News National Morrison denies tactics were to avoid disability royal commission vote

Morrison denies tactics were to avoid disability royal commission vote

Scott Morrison has denied running down the clock in parliament. Photo: ABC
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Prime Minister Scott Morrison has flatly rejected suggestions his government “ran down the clock” in Parliament last week to avoid a vote on a disability royal commission.

Question Time was unusually extended to over two hours on Thursday, in what the Opposition described as a tactic by the Coalition to escape the second vote on the floor of the House of Representatives in a week.

Greens senator Jordon Steele-John successfully moved a motion in the Senate on Thursday, calling on the federal government to set up an inquiry to investigate the violence, abuse and neglect people with a disability can fall victim to in the services sector.

That motion was expected to be dealt with in the Lower House a few hours later, but the Prime Minister said the paperwork simply had not arrived.

“We were prepared to allow that motion to go through on Thursday afternoon,” Mr Morrison said, responding to suggestions the Coalition had done all it could to avoid the vote.

“The simple fact was the motion wasn’t coming back to the House of Representatives on Thursday afternoon.

“Were it coming back, it would have passed through the House.”

Mr Morrison said the vote was expected to pass on Monday, but seemed to rule out pre-empting it by establishing his own inquiry.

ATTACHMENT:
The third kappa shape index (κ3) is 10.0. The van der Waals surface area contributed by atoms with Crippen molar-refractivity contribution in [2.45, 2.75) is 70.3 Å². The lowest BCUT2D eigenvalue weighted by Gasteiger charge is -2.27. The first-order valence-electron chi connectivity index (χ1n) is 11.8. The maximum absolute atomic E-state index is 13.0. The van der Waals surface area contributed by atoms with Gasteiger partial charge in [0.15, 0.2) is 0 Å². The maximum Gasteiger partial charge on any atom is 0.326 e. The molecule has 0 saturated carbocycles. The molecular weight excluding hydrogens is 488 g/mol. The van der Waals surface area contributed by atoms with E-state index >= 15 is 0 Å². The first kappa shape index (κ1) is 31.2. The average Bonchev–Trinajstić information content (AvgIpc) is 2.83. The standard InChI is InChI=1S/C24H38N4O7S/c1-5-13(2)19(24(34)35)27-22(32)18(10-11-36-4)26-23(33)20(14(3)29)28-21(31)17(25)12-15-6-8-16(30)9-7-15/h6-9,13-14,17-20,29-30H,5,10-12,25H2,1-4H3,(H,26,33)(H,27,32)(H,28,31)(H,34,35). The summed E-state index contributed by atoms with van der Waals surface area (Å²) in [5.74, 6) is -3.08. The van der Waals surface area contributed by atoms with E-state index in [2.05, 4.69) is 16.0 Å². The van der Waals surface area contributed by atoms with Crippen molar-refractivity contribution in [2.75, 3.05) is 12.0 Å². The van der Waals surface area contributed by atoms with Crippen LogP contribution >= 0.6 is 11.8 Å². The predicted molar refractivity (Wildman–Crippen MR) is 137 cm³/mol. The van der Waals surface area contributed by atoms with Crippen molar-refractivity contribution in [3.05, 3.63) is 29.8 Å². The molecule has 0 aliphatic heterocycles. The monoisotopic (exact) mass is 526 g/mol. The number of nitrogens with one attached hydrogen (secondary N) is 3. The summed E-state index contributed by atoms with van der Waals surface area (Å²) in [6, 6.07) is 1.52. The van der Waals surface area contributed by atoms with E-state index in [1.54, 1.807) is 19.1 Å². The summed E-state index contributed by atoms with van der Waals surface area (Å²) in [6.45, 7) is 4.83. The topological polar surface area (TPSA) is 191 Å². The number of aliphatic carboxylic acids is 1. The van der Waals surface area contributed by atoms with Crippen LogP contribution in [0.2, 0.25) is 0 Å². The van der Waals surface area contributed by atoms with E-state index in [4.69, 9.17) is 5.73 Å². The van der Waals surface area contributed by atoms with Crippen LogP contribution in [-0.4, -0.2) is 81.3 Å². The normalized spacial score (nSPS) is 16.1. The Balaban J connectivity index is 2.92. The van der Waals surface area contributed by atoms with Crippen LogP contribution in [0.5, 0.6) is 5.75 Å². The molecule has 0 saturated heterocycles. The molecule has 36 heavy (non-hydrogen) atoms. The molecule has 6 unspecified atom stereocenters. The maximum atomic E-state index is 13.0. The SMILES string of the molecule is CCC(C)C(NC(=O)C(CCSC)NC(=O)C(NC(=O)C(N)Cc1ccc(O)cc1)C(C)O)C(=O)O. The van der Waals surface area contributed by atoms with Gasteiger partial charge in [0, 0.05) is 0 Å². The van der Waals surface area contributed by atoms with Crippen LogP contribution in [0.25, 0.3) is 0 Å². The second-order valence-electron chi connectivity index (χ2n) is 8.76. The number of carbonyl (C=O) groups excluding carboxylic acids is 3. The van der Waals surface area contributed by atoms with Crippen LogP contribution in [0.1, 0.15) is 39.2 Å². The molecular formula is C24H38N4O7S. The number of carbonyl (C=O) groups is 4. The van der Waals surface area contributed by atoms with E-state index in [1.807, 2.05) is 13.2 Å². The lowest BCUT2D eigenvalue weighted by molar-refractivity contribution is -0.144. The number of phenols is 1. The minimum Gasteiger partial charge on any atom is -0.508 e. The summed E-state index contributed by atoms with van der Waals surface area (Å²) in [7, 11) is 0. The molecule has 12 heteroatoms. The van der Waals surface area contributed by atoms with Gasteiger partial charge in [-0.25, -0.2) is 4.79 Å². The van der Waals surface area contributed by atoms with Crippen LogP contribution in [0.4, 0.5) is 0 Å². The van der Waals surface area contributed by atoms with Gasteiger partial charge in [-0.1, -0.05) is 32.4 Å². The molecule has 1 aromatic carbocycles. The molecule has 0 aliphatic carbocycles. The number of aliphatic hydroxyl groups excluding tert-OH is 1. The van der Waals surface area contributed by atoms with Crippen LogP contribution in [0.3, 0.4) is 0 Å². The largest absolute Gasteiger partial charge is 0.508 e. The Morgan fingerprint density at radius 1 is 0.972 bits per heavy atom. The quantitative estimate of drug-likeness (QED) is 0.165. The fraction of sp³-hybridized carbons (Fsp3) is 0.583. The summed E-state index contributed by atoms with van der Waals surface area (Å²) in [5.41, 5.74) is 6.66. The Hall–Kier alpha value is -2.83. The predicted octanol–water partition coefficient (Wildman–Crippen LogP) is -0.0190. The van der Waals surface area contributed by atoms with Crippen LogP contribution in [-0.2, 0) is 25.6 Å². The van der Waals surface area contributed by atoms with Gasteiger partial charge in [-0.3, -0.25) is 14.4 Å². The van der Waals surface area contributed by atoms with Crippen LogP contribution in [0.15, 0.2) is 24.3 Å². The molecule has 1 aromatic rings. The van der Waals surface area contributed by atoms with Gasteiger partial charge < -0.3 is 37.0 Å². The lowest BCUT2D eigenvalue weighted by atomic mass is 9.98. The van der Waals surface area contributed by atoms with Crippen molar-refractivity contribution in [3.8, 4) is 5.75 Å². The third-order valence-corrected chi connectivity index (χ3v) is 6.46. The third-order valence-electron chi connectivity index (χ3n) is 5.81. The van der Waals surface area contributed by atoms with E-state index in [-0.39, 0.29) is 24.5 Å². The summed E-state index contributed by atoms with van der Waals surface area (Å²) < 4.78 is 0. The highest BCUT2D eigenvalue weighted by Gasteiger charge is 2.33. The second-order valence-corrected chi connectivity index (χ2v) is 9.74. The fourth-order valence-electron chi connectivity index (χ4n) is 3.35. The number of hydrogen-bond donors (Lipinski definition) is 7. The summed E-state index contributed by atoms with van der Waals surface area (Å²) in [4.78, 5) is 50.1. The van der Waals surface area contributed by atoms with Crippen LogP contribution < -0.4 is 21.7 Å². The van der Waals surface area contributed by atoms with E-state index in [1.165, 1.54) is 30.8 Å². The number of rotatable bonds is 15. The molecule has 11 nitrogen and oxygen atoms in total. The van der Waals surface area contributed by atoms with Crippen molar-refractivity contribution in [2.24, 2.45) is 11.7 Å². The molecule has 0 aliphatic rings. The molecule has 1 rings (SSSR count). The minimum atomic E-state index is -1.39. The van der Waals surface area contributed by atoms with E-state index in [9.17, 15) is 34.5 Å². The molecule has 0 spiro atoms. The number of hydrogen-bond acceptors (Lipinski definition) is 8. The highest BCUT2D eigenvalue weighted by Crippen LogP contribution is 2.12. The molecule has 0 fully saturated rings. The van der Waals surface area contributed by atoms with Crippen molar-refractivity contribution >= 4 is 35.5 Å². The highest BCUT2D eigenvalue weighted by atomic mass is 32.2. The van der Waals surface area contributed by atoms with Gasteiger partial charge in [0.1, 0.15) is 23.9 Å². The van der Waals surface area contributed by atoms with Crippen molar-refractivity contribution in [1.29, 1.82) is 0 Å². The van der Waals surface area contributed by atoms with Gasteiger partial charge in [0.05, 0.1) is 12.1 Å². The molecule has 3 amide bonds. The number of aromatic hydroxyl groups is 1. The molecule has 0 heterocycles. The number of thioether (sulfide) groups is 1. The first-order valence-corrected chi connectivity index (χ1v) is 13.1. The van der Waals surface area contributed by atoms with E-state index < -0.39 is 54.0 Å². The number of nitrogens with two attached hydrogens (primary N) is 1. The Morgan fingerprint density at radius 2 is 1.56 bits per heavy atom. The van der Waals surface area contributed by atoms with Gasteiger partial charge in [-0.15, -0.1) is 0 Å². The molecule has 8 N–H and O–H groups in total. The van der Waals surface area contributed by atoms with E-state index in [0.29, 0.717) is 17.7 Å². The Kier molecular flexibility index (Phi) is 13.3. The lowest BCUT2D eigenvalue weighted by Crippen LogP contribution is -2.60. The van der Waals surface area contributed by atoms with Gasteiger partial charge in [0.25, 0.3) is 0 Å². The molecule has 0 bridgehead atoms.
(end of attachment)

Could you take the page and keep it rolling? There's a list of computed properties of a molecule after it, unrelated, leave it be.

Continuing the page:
“We’ll make an ultimate decision about royal commissions, that’s who makes decisions about royal commissions,” he said.

“My first priority was to initiate the royal commission into the aged care sector, which I have done.

At no time have I said that I didn’t think there wasn’t a need for a royal commission into the disability sector.”

But Opposition Leader Bill Shorten did not accept the Prime Minister’s explanation.

“Instead of voting for that measure, which is well overdue, he ran down the clock because he was more worried about appearing that he didn’t control the Parliament than doing the right thing,” he said.

“I hope that by Monday – if not before Monday, but by Monday – when this matter comes to a vote, the Government votes to support a royal commission to prevent abuse and neglect against Australians living with disability.”

When asked about the reason for extending Question Time, not all Liberal MPs saw it as simply as the Prime Minister.

“We weren’t going to be railroaded by the Senate into making a snap decision. It will be considered properly,” Defence Minister Christopher Pyne said on Friday.

On Tuesday, Parliament passed a bill to give doctors more power to decide whether an asylum seeker on Manus or Nauru should come to Australia for treatment.

It was a historic defeat for the Government after it lost control of its own bill – it was originally a Coalition amendment to a different part of the Migration Act, but it was changed significantly by Labor and the crossbench.